The Valhalla Modern Gladiatorial League sounds like something cooked up by guys over beers in the backyard. As one of Valhallaâs combatants in the hybridâ¦ sport?â¦ spectacle?â¦ puts it: âItâs like the UFC meetsÂ Game of Thrones.â
Named after the mythical Norse god Odinâs palace of slain warriors, Valhalla was started by Salinas High alum Jeff Waters. He fought for two decades in the 30,000-member Society for Creative Anachronism, which re-creates the Middle Ages and Renaissance epochs.
There are other combat organizations â Battle of the Nations, Historical European Martial Arts â but Waters is aiming for the lucrativeness of sports.
Valhallaâs inaugural fight card at Monterey County Fairgrounds this Saturday (see p. 26) gathers 16 male and two female competitors in six weight classes, wearing replica medieval armor, weilding shields and solid bamboo swords, maces and battle axes, in a 22-foot ring. Thereâs a referee, three judges and ringside medical staff.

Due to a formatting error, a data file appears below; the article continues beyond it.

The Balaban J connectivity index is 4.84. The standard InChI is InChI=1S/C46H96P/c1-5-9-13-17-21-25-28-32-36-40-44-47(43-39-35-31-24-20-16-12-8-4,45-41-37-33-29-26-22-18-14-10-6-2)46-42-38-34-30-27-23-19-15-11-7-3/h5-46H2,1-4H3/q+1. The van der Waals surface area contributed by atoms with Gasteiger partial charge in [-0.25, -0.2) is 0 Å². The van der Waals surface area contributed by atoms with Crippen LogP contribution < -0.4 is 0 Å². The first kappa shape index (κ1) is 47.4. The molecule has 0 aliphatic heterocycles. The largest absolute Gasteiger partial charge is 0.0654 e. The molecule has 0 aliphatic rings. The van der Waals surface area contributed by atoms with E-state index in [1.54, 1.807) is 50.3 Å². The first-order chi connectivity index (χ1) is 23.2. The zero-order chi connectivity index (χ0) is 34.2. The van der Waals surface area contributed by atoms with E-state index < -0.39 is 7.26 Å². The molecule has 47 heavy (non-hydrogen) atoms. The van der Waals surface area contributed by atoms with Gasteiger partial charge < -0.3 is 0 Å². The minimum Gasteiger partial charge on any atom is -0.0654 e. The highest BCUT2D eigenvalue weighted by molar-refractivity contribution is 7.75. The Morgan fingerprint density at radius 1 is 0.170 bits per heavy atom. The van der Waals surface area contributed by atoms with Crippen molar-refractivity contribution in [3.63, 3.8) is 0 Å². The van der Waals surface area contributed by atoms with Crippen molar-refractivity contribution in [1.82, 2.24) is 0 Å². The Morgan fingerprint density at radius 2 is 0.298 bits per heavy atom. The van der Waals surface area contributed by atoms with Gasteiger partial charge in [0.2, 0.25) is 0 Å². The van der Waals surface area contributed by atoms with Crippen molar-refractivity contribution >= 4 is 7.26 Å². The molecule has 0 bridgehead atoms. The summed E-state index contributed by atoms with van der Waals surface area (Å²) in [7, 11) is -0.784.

Itâs not a medieval or renaissance faire, Waters says.
âYou wonât find any flowery Elizabethan speech or Shakespearean prose,â he writes in an email. âBoxing is dying because it couldnât keep up with the brutality, adaptivity and excitement of MMA.â
One of the controversial hang-ups of combat sports has been its inherent violence. MMA learned to mitigate the outcry by touting the skill and the art of it, and the legitimacy of its rules.
Waters says there is no sanctioning body for Valhalla, so they preemptively adapted rules from nonprofit, amateur weapons combat leagues and the Unified Rules of Mixed Martial Arts.
âValhalla allows fans the vicarious spectacle of organized violence to escape the struggles and banality of everyday life while embracing the romantic fantasy of…